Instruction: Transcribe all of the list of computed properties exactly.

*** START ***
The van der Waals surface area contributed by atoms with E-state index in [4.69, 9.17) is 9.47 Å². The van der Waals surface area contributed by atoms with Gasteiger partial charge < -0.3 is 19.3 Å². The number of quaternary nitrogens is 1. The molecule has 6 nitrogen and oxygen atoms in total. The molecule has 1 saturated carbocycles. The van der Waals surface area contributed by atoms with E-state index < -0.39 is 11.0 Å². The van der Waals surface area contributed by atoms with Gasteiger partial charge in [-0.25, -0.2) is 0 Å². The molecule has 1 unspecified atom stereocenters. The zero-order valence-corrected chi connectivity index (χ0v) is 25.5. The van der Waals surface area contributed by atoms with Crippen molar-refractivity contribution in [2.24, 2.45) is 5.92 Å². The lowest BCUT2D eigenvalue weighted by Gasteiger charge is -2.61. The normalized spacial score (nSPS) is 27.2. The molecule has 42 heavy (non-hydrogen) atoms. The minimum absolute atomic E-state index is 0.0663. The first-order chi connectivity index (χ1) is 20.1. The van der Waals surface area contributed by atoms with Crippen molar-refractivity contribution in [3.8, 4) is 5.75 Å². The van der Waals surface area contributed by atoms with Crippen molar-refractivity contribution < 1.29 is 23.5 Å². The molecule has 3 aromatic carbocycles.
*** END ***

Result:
The van der Waals surface area contributed by atoms with E-state index in [4.69, 9.17) is 9.47 Å². The van der Waals surface area contributed by atoms with Gasteiger partial charge < -0.3 is 19.3 Å². The number of quaternary nitrogens is 1. The molecule has 6 nitrogen and oxygen atoms in total. The molecule has 1 saturated carbocycles. The van der Waals surface area contributed by atoms with E-state index < -0.39 is 11.0 Å². The van der Waals surface area contributed by atoms with Gasteiger partial charge in [-0.25, -0.2) is 0 Å². The molecule has 1 unspecified atom stereocenters. The zero-order valence-corrected chi connectivity index (χ0v) is 25.5. The van der Waals surface area contributed by atoms with Crippen molar-refractivity contribution in [2.24, 2.45) is 5.92 Å². The lowest BCUT2D eigenvalue weighted by Gasteiger charge is -2.61. The normalized spacial score (nSPS) is 27.2. The molecule has 42 heavy (non-hydrogen) atoms. The minimum absolute atomic E-state index is 0.0663. The first-order chi connectivity index (χ1) is 20.1. The van der Waals surface area contributed by atoms with Crippen molar-refractivity contribution in [3.8, 4) is 5.75 Å². The van der Waals surface area contributed by atoms with Crippen molar-refractivity contribution < 1.29 is 23.5 Å². The molecule has 3 aromatic carbocycles.